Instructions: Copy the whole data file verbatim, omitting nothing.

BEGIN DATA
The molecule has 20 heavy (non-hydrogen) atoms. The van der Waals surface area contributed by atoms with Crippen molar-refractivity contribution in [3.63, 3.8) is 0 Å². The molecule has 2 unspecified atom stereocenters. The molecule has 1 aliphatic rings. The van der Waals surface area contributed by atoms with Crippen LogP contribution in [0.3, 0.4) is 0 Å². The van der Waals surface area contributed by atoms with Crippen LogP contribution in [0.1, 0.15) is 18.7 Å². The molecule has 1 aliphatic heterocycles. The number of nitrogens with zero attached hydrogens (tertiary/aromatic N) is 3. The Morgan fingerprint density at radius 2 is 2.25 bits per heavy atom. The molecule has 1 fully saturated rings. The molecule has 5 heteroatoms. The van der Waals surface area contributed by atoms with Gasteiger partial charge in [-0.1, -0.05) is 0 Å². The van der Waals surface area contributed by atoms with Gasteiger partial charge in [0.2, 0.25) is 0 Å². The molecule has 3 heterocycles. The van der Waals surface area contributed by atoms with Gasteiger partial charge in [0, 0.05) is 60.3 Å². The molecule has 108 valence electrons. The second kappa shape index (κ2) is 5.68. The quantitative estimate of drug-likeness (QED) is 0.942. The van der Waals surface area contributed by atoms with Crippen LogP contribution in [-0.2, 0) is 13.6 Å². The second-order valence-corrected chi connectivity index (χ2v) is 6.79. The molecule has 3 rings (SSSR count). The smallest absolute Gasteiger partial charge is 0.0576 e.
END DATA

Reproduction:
The molecule has 20 heavy (non-hydrogen) atoms. The van der Waals surface area contributed by atoms with Crippen molar-refractivity contribution in [3.63, 3.8) is 0 Å². The molecule has 2 unspecified atom stereocenters. The molecule has 1 aliphatic rings. The van der Waals surface area contributed by atoms with Crippen LogP contribution in [0.3, 0.4) is 0 Å². The van der Waals surface area contributed by atoms with Crippen LogP contribution in [0.1, 0.15) is 18.7 Å². The molecule has 1 aliphatic heterocycles. The number of nitrogens with zero attached hydrogens (tertiary/aromatic N) is 3. The Morgan fingerprint density at radius 2 is 2.25 bits per heavy atom. The molecule has 1 fully saturated rings. The molecule has 5 heteroatoms. The van der Waals surface area contributed by atoms with Gasteiger partial charge in [-0.1, -0.05) is 0 Å². The van der Waals surface area contributed by atoms with Gasteiger partial charge in [0.2, 0.25) is 0 Å². The molecule has 3 heterocycles. The van der Waals surface area contributed by atoms with Gasteiger partial charge in [0, 0.05) is 60.3 Å². The molecule has 108 valence electrons. The second kappa shape index (κ2) is 5.68. The quantitative estimate of drug-likeness (QED) is 0.942. The van der Waals surface area contributed by atoms with Crippen LogP contribution in [-0.2, 0) is 13.6 Å². The second-order valence-corrected chi connectivity index (χ2v) is 6.79. The molecule has 3 rings (SSSR count). The smallest absolute Gasteiger partial charge is 0.0576 e.